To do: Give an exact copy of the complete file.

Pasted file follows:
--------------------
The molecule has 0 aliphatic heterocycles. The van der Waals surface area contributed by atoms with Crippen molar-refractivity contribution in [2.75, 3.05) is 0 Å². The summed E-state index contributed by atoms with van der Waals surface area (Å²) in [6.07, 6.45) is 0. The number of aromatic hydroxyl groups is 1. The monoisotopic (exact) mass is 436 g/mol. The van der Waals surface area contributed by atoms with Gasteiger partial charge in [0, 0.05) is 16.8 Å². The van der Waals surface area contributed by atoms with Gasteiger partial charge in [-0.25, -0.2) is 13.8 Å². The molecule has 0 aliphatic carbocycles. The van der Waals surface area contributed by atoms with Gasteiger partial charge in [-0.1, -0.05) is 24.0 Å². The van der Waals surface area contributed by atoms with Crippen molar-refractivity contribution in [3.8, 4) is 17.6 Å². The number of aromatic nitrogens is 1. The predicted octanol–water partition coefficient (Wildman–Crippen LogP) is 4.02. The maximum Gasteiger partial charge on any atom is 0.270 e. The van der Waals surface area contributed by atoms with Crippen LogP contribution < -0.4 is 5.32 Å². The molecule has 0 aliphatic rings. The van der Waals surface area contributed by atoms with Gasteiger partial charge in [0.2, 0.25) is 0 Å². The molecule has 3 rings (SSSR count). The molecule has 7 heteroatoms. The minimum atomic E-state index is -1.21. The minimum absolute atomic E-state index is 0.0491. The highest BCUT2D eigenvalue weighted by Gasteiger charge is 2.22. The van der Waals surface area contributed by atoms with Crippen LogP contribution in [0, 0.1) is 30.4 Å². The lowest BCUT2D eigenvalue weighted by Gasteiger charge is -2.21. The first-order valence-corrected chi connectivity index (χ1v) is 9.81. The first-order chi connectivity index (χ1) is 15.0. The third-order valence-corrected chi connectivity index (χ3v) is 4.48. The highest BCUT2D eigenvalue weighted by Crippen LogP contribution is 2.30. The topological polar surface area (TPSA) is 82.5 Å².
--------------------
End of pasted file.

The molecule has 0 aliphatic heterocycles. The van der Waals surface area contributed by atoms with Crippen molar-refractivity contribution in [2.75, 3.05) is 0 Å². The summed E-state index contributed by atoms with van der Waals surface area (Å²) in [6.07, 6.45) is 0. The number of aromatic hydroxyl groups is 1. The monoisotopic (exact) mass is 436 g/mol. The van der Waals surface area contributed by atoms with Gasteiger partial charge in [0, 0.05) is 16.8 Å². The van der Waals surface area contributed by atoms with Gasteiger partial charge in [-0.25, -0.2) is 13.8 Å². The molecule has 0 aliphatic carbocycles. The van der Waals surface area contributed by atoms with Gasteiger partial charge in [-0.1, -0.05) is 24.0 Å². The van der Waals surface area contributed by atoms with Crippen molar-refractivity contribution in [3.8, 4) is 17.6 Å². The number of aromatic nitrogens is 1. The predicted octanol–water partition coefficient (Wildman–Crippen LogP) is 4.02. The maximum Gasteiger partial charge on any atom is 0.270 e. The van der Waals surface area contributed by atoms with Crippen LogP contribution < -0.4 is 5.32 Å². The molecule has 0 aliphatic rings. The van der Waals surface area contributed by atoms with Gasteiger partial charge in [0.2, 0.25) is 0 Å². The molecule has 3 rings (SSSR count). The molecule has 7 heteroatoms. The minimum atomic E-state index is -1.21. The minimum absolute atomic E-state index is 0.0491. The highest BCUT2D eigenvalue weighted by Gasteiger charge is 2.22. The van der Waals surface area contributed by atoms with Crippen LogP contribution in [0, 0.1) is 30.4 Å². The lowest BCUT2D eigenvalue weighted by Gasteiger charge is -2.21. The first-order valence-corrected chi connectivity index (χ1v) is 9.81. The first-order chi connectivity index (χ1) is 15.0. The third-order valence-corrected chi connectivity index (χ3v) is 4.48. The highest BCUT2D eigenvalue weighted by Crippen LogP contribution is 2.30. The topological polar surface area (TPSA) is 82.5 Å².